The retro-fetishism of ‘80s synth pop and electro-house in the 2000s helped in some way to make electronic sounds more saleable to distrusting rock audiences. We’re past that point now. Rockism is an old man’s sport, the internet age having pretty much dissolved the tribal boundaries that once existed between rock, pop, dance, hip-hop, commercial and underground music. With access to an iPod and an internet connection, there’s no reason you can’t listen to any style of music. We’ve never felt more at ease with eclecticism. It was with open-arms that Glastonbury welcomed Beyoncé on opening her headline set, not with the question ‘Are you ready to rock?’, but rather ‘Are you ready to be entertained?’ Skrillex’s brand of buzzsaw mosh-dance has seen US hardcore and metal fans donning day-glo for the first time and raving it up to purely synthetic music in packed-out stadiums. The UK has always boasted a much longer-standing history of rock-friendly electronic bands, like the Prodigy and the Chemical Brothers. But in 2011 it’s no longer necessary for DJs and dance acts to meet such prescribed criteria in order to make that crossover. Today’s audiences are no longer defined by their allegiance to the gig or the club venue – one typically leading to the other on a night out.

Today’s young vanguard are equally at ease with the internet as a musical tool and medium. The playlist at house parties can now be dictated by live streams beamed directly from multiple guests’ smartphones, spelling an end to stereo-squabbles and increased exposure to others’ tastes and influences. The multi-disciplined teen-hydra Odd Future Wolf Gang Kill Them All transcend mere rap collectivism with their internet-savvy and idiosyncratic approach to music and media. A case in point would be the video for Tyler’s ‘Yonkers’, which managed to do in three minutes what the whole of his album tried to in 74, and whose viral distribution via internet channels was largely responsible for the masses of hype surrounding Odd Future at the start of this year. The likes of Skrillex or even Odd Future may not be to everyone’s tastes, but at least their detractors can’t complain about them being derivative. This new eclecticism isn’t the same bland melting pot of past influences, plucked, stewed and regurgitated as per Retromania. It’s a vivid technicolour tapestry of ideas. You can’t even call it genre-hopping any more, it just is. And so long as it keeps moving in the right direction, this will continue to be a positive force for future music.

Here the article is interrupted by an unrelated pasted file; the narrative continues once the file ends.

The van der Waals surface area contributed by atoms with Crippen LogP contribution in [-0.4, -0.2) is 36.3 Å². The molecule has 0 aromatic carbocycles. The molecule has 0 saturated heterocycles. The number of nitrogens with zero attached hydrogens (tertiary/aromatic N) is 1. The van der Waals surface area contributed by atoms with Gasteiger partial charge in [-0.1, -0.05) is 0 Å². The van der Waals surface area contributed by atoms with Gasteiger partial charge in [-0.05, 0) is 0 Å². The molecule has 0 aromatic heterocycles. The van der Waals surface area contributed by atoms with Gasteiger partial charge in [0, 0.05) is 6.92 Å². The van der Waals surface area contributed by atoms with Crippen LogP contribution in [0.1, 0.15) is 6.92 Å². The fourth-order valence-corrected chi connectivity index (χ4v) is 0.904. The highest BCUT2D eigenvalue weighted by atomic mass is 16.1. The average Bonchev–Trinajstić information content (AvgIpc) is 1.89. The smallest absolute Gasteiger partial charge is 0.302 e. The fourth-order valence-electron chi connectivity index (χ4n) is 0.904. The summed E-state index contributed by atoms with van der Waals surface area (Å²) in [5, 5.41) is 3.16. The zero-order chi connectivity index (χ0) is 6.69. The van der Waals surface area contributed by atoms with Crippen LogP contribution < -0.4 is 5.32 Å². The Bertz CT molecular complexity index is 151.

The extant UK dance scene has been central to spurring on new music. It’s been fascinating to watch the exponential rise and mutation of dubstep over the last decade. From its beginnings as a humble offshoot of 2-step and grime, dubstep evolved into the huge, ubiquitous force we know today. Who would have thought that the dark, ebbing frequencies first heard at specialist nights like FWD>> would eventually have found their place at the top of the charts? Reynolds upholds dubstep as an exception to the rule in Retromania, but dismisses efforts from Magnetic Man and Tinchy Stryder as “watered-down crossovers into chart-pop terrain”. In the short time since this passage was written however, we’ve witnessed the emergence of dubstep across the pop board. The best example of this can be found on Katy B’s On A Mission – the definition of a UK bass-pop gem and one of the first successful crossover records of its kind. She is at once well respected by the underground and adored by pop’s mainstream. And although elements of trance, rave and breakbeat feature prominently, Katy’s mission in question is clearly to accelerate away from the past – influences absorbed, but never flouted. Unlike the preceding Magnetic Man album on which she featured, it doesn’t feel like a token attempt to cut & shut dubstep with pop music. It’s a celebration of UK bass from the bottom-up, harnessing that heavy modern sound to fit her own unique songwriting talents.

Far from slowing down, dubstep and its bass music offshoots are still evolving and reinventing themselves at an alarming rate. Labels like Night Slugs and Hessle Audio are continuing to release records that defy categorisation, the loose, sub-bass heavy template a seemingly bottomless well of inspiration. Bass music now incorporates a spectrum ranging from Shackleton’s atmospheric sound-sculptures to the punchy, synth-laden maximalism of Rustie and Damu.